I tried to figure out how these formal tests are reflected, if at all in the PCA, mostly because the PCA is a much easier tool for comprehension, being so visual. Eventually I found that the dimension 1 (horizontal axis) is very close to the genetic distances measured by the formal tests (excepted those for the ANE component, obviously), allowing a visualization of some of the possible problems caused by their use of Lochsbour as only reference, without any control. Let’s see it:

The same PCA as above with a few annotations in magenta and green
While not exactly, the slashed vertical magenta line (median in the dimension 1 between Lochsbour and Stuttgart) approximates quite well the WHG vs EEF values measured in the formal tests. Similarly, the slashed green axis (median in PC1 between Lochsbour and an good looking Bedouin) approximates to a great extent the less precise results of the formal tests the authors applied to guesstimate the West Asian and WHG ancestry of EEFs, which ranged between 60% and almost 100% West Asian (my line is much closer to the 60% value, which seems more reasonable). 
When I tried to find an alternative median WHG/West Asian line, using Braña 2 and the first non-Euro-drifted Turk I could spot (Anatolia is much more likely to be the direct source of West Asian ancestry in Europe than Bedouins), I got exactly the same result, so no need to plot any second option (two wrongs sometimes do make one right, it seems). But when I did the same with La Braña 2 and Stuttgart I got a genuine good-looking alternative median line, which is the slash-and-dot magenta axis.
This alternative line is probably a much more reasonable 50% WHG-EEF approximation in fact and goes right through Spain, what makes good sense for all I know.
Of course the ideal solution would be that someone performed good formal tests, similar to those done in the study, with Braña 2 and/or Skoglund, which should be more similar to the actual WHG ancestry of modern Europeans than the extremely divergent Lochsbour sequence. An obvious problem is that La Braña produced only very poor sequences but, well, use Skoglund instead or sample some Franco-Cantabrian or Iberian other Paleolithic remains.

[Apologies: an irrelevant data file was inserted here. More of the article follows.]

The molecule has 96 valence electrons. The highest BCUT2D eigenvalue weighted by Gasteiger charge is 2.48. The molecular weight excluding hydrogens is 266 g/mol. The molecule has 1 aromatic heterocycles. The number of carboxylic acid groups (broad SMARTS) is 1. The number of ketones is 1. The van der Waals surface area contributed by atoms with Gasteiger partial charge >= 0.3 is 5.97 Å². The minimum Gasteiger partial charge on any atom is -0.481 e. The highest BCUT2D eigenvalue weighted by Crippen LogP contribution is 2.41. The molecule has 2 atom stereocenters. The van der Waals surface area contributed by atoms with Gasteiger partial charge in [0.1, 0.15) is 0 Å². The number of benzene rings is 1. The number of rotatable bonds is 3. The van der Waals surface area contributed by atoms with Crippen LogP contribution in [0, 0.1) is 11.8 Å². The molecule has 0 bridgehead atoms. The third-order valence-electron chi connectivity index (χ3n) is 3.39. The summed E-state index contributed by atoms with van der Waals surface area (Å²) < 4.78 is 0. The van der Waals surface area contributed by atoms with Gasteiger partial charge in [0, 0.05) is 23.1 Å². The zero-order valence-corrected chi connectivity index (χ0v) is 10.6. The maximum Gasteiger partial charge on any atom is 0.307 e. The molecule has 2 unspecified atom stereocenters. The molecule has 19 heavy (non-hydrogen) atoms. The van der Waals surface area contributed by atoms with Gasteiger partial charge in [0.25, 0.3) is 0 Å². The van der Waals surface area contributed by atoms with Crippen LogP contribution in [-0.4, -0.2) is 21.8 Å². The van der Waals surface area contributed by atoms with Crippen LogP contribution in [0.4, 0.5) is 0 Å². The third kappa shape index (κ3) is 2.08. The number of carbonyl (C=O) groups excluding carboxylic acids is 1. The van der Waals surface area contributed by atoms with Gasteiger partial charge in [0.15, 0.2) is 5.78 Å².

Whatever the solution, I think that we do have a problem with the use of Lochsbour as only WHG proxy and that it demands some counter-testing. 
What about the ANE component? I do not dare to give any alternative opinion because I lack tools to counter-analyze it. What seems clear is that its influence on modern Europeans seems almost uniformly weak and that it can be ignored for the biggest part. As happens with the WHG, it’s quite possible that the ANE would be enhanced if the sequence from Afontova Gora is used instead of that of Mal’ta but I can’t foresee how much. 
Finally some speculative food-for-thought. Again using the visual tool of the PCA, I spotted some curiosities:

Speculative annotations on the PCA

Most notably it is apparent that the two WHG populations (Western and Scandinavian) are aligned in natural axes, which seem to act as clusters. Extending both (dotted lines) they converge at a point closest to some French, notably the only “French” that tends towards “Southern France” and Basques. So I wonder: is it possible that these two WHG cluster-lines represent derived ancient branches from an original population of SW France. We know that since the LGM, the area of Dordogne (Perigord) was like the megapolis of Paleolithic Europe, with population densities that must have been several times those of other areas. We know that this region was at the origin of both Solutrean and Magdalenian cultures and probably still played an important role in the Epipaleolithic period.